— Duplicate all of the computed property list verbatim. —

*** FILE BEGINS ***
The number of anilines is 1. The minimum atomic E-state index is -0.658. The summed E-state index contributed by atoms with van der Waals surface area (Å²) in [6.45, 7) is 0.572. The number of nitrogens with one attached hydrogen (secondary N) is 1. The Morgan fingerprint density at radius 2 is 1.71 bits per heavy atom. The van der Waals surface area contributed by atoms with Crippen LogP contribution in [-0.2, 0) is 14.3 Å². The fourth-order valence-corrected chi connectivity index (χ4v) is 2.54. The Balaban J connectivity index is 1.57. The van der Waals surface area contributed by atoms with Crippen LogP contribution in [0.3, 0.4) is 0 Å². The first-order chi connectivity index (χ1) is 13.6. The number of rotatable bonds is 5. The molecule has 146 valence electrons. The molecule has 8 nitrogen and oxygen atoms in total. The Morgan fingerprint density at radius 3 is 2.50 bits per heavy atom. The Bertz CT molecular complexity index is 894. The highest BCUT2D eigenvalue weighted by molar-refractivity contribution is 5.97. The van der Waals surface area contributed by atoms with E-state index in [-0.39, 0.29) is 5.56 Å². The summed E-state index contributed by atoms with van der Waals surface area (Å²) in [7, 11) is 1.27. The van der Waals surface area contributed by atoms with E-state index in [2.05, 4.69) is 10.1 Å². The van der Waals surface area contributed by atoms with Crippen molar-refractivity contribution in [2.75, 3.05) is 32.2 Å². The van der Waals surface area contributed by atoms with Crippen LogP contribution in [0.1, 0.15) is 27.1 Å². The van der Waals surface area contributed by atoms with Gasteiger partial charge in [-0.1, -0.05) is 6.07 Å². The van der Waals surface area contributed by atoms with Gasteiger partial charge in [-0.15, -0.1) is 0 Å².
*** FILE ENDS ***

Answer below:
The number of anilines is 1. The minimum atomic E-state index is -0.658. The summed E-state index contributed by atoms with van der Waals surface area (Å²) in [6.45, 7) is 0.572. The number of nitrogens with one attached hydrogen (secondary N) is 1. The Morgan fingerprint density at radius 2 is 1.71 bits per heavy atom. The van der Waals surface area contributed by atoms with Crippen LogP contribution in [-0.2, 0) is 14.3 Å². The fourth-order valence-corrected chi connectivity index (χ4v) is 2.54. The Balaban J connectivity index is 1.57. The van der Waals surface area contributed by atoms with Crippen LogP contribution in [0.3, 0.4) is 0 Å². The first-order chi connectivity index (χ1) is 13.6. The number of rotatable bonds is 5. The molecule has 146 valence electrons. The molecule has 8 nitrogen and oxygen atoms in total. The Morgan fingerprint density at radius 3 is 2.50 bits per heavy atom. The Bertz CT molecular complexity index is 894. The highest BCUT2D eigenvalue weighted by molar-refractivity contribution is 5.97. The van der Waals surface area contributed by atoms with E-state index in [-0.39, 0.29) is 5.56 Å². The summed E-state index contributed by atoms with van der Waals surface area (Å²) in [7, 11) is 1.27. The van der Waals surface area contributed by atoms with E-state index in [2.05, 4.69) is 10.1 Å². The van der Waals surface area contributed by atoms with Crippen molar-refractivity contribution in [2.75, 3.05) is 32.2 Å². The van der Waals surface area contributed by atoms with Crippen LogP contribution in [0.1, 0.15) is 27.1 Å². The van der Waals surface area contributed by atoms with Gasteiger partial charge in [-0.1, -0.05) is 6.07 Å². The van der Waals surface area contributed by atoms with Gasteiger partial charge in [-0.15, -0.1) is 0 Å².